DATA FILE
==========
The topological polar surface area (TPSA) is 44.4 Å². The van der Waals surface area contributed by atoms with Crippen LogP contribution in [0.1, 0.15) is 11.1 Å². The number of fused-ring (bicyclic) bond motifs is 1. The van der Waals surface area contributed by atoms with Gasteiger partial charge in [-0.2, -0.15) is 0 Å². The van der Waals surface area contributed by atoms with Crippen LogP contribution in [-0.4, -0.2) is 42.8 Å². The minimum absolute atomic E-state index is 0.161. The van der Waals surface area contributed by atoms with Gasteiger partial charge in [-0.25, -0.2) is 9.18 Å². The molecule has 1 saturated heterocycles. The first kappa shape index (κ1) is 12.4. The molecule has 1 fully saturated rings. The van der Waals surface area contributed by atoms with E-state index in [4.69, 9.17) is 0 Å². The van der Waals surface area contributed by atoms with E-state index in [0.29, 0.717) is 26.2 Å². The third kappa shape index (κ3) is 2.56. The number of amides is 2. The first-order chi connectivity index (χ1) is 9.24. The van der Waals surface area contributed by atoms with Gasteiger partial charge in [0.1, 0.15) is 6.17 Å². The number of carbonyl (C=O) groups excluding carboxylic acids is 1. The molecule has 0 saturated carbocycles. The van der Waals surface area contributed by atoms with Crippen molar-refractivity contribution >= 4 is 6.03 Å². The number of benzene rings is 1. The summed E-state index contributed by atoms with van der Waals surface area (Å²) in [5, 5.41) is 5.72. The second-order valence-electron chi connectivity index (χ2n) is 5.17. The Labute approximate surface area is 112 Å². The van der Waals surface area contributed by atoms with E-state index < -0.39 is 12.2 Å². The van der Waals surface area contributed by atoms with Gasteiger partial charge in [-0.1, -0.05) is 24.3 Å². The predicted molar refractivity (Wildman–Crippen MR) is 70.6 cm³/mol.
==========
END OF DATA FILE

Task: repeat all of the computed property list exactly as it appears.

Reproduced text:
The topological polar surface area (TPSA) is 44.4 Å². The van der Waals surface area contributed by atoms with Crippen LogP contribution in [0.1, 0.15) is 11.1 Å². The number of fused-ring (bicyclic) bond motifs is 1. The van der Waals surface area contributed by atoms with Gasteiger partial charge in [-0.2, -0.15) is 0 Å². The van der Waals surface area contributed by atoms with Crippen LogP contribution in [-0.4, -0.2) is 42.8 Å². The minimum absolute atomic E-state index is 0.161. The van der Waals surface area contributed by atoms with Gasteiger partial charge in [-0.25, -0.2) is 9.18 Å². The molecule has 1 saturated heterocycles. The first kappa shape index (κ1) is 12.4. The molecule has 1 fully saturated rings. The van der Waals surface area contributed by atoms with E-state index in [4.69, 9.17) is 0 Å². The van der Waals surface area contributed by atoms with E-state index in [0.29, 0.717) is 26.2 Å². The third kappa shape index (κ3) is 2.56. The number of amides is 2. The first-order chi connectivity index (χ1) is 9.24. The van der Waals surface area contributed by atoms with Gasteiger partial charge in [0.1, 0.15) is 6.17 Å². The number of carbonyl (C=O) groups excluding carboxylic acids is 1. The molecule has 0 saturated carbocycles. The van der Waals surface area contributed by atoms with Crippen molar-refractivity contribution >= 4 is 6.03 Å². The number of benzene rings is 1. The summed E-state index contributed by atoms with van der Waals surface area (Å²) in [5, 5.41) is 5.72. The second-order valence-electron chi connectivity index (χ2n) is 5.17. The Labute approximate surface area is 112 Å². The van der Waals surface area contributed by atoms with E-state index < -0.39 is 12.2 Å². The van der Waals surface area contributed by atoms with Gasteiger partial charge in [-0.1, -0.05) is 24.3 Å². The predicted molar refractivity (Wildman–Crippen MR) is 70.6 cm³/mol.